Richard Brooks - Reflective Journal

Richard Brooks - Reflective Journal

About the Artist RWB Journal

My work is informed by my personal faith, sense of vulnerability, bereavement, and, my personal experience.

My practice centres on addressing social justice issues of the human condition. I avoid making work of any individual person; so that neither, is the individual stigmatised, nor is the work unduly personalised.

Since January 2012 I have used this blog as part of my reflective journal.
Included in this journal is some of my documentation of my research; the underlined text provides links to web pages etc that have formed part of my research.
The Research Visits category includes some responses to gallery visits.

Learning Agreement and Revised Artist Statement

NUA - weekly MA sessionsPosted by Richard Wed, November 14, 2012 20:33:34
It was encouraging to receive some encouraging feedback for my Learning Agreement last week. I have attached a copy below for information:

It was also good to discuss our draft [revised] artist statements; after carefully reflecting on the comment I received I further redrafted it and here is the latest rendition of my Artist Statement:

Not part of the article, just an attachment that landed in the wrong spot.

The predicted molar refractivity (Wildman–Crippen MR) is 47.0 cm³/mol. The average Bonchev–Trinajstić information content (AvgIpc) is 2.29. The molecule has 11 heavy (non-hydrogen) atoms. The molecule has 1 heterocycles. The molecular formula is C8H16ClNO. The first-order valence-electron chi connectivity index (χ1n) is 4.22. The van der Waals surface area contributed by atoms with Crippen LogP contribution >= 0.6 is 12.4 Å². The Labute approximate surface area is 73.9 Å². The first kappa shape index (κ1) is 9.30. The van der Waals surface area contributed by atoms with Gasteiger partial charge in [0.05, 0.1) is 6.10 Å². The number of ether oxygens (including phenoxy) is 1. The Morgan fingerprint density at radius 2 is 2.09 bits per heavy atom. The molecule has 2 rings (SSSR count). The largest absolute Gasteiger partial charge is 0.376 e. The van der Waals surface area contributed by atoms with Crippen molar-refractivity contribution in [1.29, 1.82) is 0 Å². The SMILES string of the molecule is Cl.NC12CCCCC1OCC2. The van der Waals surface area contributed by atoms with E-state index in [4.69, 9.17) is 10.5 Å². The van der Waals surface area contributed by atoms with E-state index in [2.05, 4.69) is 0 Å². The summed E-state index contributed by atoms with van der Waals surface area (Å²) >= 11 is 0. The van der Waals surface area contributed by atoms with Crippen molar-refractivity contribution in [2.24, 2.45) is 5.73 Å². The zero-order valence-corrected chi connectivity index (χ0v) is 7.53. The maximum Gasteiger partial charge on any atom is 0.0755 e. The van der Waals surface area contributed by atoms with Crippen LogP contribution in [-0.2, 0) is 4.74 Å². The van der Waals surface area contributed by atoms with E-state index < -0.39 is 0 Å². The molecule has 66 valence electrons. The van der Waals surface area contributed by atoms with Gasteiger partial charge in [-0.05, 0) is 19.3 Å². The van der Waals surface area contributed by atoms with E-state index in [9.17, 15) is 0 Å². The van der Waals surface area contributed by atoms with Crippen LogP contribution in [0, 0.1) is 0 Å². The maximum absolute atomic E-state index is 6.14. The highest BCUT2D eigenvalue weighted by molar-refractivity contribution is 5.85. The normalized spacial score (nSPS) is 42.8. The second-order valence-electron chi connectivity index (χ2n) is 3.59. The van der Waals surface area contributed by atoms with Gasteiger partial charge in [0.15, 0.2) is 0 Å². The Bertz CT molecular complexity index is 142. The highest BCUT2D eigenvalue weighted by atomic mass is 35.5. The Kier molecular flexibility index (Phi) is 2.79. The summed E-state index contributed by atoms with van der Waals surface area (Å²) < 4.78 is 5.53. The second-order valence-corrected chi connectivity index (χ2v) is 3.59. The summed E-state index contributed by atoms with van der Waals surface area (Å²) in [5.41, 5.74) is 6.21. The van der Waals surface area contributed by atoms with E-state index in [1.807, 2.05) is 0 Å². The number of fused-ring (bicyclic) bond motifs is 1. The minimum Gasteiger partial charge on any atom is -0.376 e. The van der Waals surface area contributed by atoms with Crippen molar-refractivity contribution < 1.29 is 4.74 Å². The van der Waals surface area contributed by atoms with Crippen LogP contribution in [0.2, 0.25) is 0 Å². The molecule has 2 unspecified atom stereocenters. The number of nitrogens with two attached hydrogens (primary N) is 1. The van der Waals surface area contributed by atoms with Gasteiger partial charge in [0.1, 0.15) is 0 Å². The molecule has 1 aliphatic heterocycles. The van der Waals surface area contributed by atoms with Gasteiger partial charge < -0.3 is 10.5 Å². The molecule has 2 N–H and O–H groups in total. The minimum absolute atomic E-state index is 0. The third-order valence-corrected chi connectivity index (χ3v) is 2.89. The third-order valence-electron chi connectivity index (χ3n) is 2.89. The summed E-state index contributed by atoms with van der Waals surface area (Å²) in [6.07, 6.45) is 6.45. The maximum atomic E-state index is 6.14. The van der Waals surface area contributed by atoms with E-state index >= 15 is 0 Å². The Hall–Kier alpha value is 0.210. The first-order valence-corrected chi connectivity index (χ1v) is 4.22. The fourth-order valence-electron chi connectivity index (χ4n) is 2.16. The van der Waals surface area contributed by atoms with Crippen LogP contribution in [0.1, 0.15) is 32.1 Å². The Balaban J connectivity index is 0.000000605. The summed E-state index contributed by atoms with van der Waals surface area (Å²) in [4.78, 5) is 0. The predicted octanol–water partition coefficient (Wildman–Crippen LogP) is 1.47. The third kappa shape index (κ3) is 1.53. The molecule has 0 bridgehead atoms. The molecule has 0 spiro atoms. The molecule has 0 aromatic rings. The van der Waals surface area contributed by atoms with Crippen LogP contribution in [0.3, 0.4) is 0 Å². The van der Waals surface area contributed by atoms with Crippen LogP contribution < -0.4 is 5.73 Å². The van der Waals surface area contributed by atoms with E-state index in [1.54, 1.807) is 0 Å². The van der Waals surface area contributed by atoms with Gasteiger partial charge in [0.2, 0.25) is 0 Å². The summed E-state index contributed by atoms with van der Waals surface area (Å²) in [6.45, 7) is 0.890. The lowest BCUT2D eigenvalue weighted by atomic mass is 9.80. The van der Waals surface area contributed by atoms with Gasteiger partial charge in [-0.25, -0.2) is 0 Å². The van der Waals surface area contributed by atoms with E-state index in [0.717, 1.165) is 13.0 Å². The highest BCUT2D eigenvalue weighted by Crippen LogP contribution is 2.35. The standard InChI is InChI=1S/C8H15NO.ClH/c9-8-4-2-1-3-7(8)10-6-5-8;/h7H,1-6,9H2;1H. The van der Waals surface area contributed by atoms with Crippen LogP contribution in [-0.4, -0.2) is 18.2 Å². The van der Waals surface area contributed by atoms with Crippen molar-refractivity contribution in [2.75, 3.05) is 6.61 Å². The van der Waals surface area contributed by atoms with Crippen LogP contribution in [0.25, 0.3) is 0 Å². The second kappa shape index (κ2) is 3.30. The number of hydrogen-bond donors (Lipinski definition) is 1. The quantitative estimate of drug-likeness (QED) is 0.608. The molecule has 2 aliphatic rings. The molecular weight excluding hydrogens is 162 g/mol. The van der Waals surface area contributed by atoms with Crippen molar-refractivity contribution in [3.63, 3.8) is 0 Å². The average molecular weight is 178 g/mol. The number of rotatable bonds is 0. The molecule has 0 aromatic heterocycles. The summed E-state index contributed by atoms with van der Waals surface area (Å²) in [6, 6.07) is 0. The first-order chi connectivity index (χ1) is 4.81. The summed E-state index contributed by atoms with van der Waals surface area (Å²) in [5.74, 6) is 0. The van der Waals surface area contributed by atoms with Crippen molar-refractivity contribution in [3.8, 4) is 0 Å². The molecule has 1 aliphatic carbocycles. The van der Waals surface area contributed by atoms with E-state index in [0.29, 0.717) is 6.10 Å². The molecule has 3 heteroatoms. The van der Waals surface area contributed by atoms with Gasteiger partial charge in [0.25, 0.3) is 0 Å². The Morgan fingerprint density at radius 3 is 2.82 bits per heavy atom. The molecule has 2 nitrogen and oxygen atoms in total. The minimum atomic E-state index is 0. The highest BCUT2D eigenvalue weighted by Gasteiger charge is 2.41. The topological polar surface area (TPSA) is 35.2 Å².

Richard Brooks is a visual artist who critiques issues of social ethics; as such he has been influenced by writers such as Charles Dickens, and informed by his theological studies. Brooks’s life experience of personal vulnerability has been significant in informing his work. Brooks’s work is predominantly realised through utilising photography and video.

The, apparent, verisimilitude of photographic, still and moving, images resonates with the desire to examine the human condition. A photograph is assumed to be true, it seems to provide evidence of that time and place. Brooks uses this presumption to challenge and raise questions for the viewer.

Although his work explores the human condition Brooks chooses not to make any individual the subject of his images; as this would unduly personalise the work. In the same way the locations of the vistas are not readily identifiable by ensuring that the location is not explicitly disclosed.

His work is contemplative so that the viewer is encouraged to linger and engage with the work and its subject matter. Brooks uses different elements in juxtaposition to create a dialogue between the works which prompts further reflection and questioning by the viewer.

I expect that this statement will be progressively further redrafted and refined before the final MA show in August 2013. I did find it rather challenging to compose when the art work is still very much in progress; I am far more comfortable writing such a stement once the work has been more fully resolved and substantially realised.

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